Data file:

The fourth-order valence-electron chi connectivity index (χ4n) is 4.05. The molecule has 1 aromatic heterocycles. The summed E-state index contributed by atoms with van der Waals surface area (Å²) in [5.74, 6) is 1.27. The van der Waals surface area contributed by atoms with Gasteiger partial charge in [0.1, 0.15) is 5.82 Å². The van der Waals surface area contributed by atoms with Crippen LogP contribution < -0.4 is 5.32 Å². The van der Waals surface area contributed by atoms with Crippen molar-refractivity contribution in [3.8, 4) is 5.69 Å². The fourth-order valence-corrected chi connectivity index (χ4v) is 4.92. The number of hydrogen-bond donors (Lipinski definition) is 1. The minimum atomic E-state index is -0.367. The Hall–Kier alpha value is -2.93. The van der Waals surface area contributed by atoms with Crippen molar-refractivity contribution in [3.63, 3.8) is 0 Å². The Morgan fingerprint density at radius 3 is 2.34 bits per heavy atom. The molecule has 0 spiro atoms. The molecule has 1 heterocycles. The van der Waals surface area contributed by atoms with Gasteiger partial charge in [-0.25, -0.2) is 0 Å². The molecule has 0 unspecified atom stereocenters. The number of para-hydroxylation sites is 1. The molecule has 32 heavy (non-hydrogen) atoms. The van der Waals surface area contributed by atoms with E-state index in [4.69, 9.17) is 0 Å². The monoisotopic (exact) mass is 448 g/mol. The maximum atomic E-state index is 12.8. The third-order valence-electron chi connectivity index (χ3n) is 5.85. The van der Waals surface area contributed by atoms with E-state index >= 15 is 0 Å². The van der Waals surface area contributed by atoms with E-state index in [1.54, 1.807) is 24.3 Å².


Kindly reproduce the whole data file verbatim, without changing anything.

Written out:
The fourth-order valence-electron chi connectivity index (χ4n) is 4.05. The molecule has 1 aromatic heterocycles. The summed E-state index contributed by atoms with van der Waals surface area (Å²) in [5.74, 6) is 1.27. The van der Waals surface area contributed by atoms with Gasteiger partial charge in [0.1, 0.15) is 5.82 Å². The van der Waals surface area contributed by atoms with Crippen LogP contribution < -0.4 is 5.32 Å². The van der Waals surface area contributed by atoms with Crippen molar-refractivity contribution in [3.8, 4) is 5.69 Å². The fourth-order valence-corrected chi connectivity index (χ4v) is 4.92. The number of hydrogen-bond donors (Lipinski definition) is 1. The minimum atomic E-state index is -0.367. The Hall–Kier alpha value is -2.93. The van der Waals surface area contributed by atoms with Crippen molar-refractivity contribution in [3.63, 3.8) is 0 Å². The Morgan fingerprint density at radius 3 is 2.34 bits per heavy atom. The molecule has 0 spiro atoms. The molecule has 1 heterocycles. The van der Waals surface area contributed by atoms with Gasteiger partial charge in [-0.25, -0.2) is 0 Å². The molecule has 0 unspecified atom stereocenters. The number of para-hydroxylation sites is 1. The molecule has 32 heavy (non-hydrogen) atoms. The van der Waals surface area contributed by atoms with E-state index in [4.69, 9.17) is 0 Å². The monoisotopic (exact) mass is 448 g/mol. The maximum atomic E-state index is 12.8. The third-order valence-electron chi connectivity index (χ3n) is 5.85. The van der Waals surface area contributed by atoms with E-state index >= 15 is 0 Å². The van der Waals surface area contributed by atoms with E-state index in [1.54, 1.807) is 24.3 Å².